Periodontal Disease

Periodontal Disease Stages

Periodontal disease or periodontitis (per-e-o-don-TIE-tis) occurs due to a bacterial infection in the gums, resulting in inflamed soft tissue around the teeth. Without treatment, it can damage the bone that supports the teeth, which can then make the teeth loose. Sadly, periodontal disease is very common with over 47% of adults over 30 and 70% of adults over 65 suffering from this often-preventable condition. 

At the first sign of red, sore, or bleeding gums, you’ll want to schedule an appointment with your dentist to prevent further damage. 

Periodontal disease is more common in people as they age, but it can happen to anyone who neglects regular brushing and flossing. It also has a genetic component, with some people having a greater risk than others. However, it’s most often due to bacteria leading to increased plaque and tartar on the surface of teeth. The bacteria can then infect the gumline where the bristles from a toothbrush and floss don’t reach. Over time, teeth and bone slowly wear away, leading to greater infection and potentially loss. 

Other conditions can increase the risk of periodontal disease, including: 

  • Poor dental hygiene
  • Smoking, which lowers the body’s ability to fight infection
  • Diabetes, which also leads to a greater risk of infection
  • Family history and genetics, especially if dental care wasn’t prioritized
  • Hormonal changes, such as during pregnancy, due to the use of birth control pills, or due to menopause
  • Inflammation due to a poor diet, arthritis, cardiovascular disease, and other conditions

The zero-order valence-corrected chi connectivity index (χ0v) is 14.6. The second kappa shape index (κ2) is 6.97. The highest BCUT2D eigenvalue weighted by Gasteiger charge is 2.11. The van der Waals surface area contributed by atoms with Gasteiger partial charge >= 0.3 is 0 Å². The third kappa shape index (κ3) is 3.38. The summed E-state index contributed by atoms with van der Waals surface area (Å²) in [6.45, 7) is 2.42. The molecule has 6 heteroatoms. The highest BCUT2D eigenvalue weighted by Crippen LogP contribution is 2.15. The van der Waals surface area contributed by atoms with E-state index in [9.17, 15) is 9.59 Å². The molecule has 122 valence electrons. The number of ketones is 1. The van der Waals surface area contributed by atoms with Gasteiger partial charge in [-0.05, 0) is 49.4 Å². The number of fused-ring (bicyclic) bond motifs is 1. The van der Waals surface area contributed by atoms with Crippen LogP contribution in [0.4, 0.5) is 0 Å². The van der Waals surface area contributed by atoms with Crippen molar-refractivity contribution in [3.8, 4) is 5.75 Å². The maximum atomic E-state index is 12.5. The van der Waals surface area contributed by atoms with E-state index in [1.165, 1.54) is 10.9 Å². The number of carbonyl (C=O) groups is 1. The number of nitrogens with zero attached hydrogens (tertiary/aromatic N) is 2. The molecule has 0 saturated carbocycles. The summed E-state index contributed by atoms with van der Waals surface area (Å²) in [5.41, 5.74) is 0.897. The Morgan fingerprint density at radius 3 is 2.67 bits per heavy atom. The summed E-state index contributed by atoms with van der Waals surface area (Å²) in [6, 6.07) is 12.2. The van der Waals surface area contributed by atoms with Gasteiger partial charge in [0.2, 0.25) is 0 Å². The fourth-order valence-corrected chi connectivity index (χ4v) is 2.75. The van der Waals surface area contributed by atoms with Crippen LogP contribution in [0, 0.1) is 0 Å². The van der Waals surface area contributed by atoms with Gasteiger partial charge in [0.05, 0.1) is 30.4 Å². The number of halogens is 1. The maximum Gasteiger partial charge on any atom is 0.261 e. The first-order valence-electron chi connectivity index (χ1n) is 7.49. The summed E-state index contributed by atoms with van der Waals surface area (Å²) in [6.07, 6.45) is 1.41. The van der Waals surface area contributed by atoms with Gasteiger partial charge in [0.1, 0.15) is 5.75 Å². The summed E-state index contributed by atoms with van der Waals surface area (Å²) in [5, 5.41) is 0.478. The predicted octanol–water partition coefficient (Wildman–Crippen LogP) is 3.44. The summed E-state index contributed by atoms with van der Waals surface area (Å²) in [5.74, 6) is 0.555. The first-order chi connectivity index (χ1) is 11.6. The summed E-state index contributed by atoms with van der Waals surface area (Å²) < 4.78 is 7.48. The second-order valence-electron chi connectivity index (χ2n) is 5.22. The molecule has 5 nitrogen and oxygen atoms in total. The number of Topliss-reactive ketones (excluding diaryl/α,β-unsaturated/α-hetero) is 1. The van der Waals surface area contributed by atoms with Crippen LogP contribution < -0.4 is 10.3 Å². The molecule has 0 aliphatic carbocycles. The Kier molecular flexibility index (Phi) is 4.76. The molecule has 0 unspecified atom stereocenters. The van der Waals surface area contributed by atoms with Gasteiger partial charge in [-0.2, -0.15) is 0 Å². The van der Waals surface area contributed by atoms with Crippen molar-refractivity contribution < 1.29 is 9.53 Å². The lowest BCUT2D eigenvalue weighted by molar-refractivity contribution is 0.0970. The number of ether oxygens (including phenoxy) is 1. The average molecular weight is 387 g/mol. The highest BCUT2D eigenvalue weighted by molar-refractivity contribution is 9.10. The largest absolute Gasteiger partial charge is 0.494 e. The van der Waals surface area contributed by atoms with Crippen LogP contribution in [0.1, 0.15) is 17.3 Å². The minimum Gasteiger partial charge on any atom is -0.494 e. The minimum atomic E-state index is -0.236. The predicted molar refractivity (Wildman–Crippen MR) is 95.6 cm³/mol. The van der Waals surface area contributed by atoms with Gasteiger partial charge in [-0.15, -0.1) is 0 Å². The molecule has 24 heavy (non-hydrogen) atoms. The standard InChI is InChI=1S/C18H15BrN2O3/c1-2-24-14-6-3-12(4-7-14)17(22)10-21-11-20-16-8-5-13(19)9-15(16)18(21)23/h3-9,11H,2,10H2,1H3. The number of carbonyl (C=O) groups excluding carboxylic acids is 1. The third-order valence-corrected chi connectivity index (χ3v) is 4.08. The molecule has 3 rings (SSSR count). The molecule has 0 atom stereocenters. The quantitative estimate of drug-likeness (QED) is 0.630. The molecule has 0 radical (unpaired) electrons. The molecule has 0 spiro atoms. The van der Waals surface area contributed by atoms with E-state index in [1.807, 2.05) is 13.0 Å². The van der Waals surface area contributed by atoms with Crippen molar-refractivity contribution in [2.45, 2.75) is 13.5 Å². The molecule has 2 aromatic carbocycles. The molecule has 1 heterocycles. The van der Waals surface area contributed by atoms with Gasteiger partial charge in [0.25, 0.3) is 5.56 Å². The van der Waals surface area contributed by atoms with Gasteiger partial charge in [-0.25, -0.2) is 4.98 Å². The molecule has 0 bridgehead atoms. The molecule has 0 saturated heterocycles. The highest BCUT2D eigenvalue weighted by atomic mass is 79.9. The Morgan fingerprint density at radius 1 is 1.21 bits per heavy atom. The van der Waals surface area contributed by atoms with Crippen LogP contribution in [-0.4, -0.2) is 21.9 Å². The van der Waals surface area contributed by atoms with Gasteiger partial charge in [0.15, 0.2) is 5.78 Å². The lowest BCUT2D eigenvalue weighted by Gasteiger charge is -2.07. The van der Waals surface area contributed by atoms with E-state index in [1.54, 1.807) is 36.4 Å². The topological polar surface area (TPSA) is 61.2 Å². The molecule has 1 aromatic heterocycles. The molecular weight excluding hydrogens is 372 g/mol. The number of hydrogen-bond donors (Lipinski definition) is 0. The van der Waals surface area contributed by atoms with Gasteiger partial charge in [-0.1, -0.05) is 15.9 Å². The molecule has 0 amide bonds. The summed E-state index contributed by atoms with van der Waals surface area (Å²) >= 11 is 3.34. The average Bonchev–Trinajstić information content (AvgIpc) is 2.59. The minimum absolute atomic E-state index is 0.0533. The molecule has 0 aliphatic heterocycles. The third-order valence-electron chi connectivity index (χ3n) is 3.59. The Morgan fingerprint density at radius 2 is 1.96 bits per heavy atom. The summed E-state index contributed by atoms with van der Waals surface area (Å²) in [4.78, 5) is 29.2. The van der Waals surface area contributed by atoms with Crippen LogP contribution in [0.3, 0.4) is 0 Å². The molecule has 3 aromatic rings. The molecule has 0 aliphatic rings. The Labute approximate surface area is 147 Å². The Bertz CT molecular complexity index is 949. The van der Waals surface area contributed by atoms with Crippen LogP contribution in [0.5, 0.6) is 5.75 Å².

• Recreational drug use
  • Low vitamin C levels
  • Obesity
  • Certain medications, especially those that cause dry mouth

Periodontal Disease Symptoms

Healthy and happy gums are evident by their firmness and how well they fit against the teeth. The color of healthy gums can range from light pink to dark pink to brown. Symptoms of periodontal disease, in contrast, are evident by:

  • Dark red or purple, swollen, or puffy gums, especially if they bleed easily
  • Tender, receding gums
  • Bad breath that doesn’t go away after brushing
  • Infection (e.g., pus) around the gumline
  • Loose teeth or gaps between teeth
  • Pain when chewing
  • Changes in how the teeth fit together

Stages of Periodontal Disease

Periodontal disease is progressive. That is, the stages of periodontal disease start fairly mild and then become more problematic if left untreated. 

The cause of periodontitis is plaque that builds up. Plaque is a sticky film caused by bacteria combined with sugars and starches on the teeth. Plaque can be removed by brushing and flossing, but it rapidly rebuilds and hardens into tartar, which can only be removed by a professional dental cleaning. Unfortunately, the longer plaque and tartar are left on the teeth, the more damage they can cause. 

Stage 1: Gingivitis – this early stage of gum disease is evident by red, swollen gums. However, the teeth and bone around the gum haven’t been affected. With proper dental hygiene (including brushing at least twice daily and flossing daily along with regular dental cleanings), this stage of periodontal disease is reversible.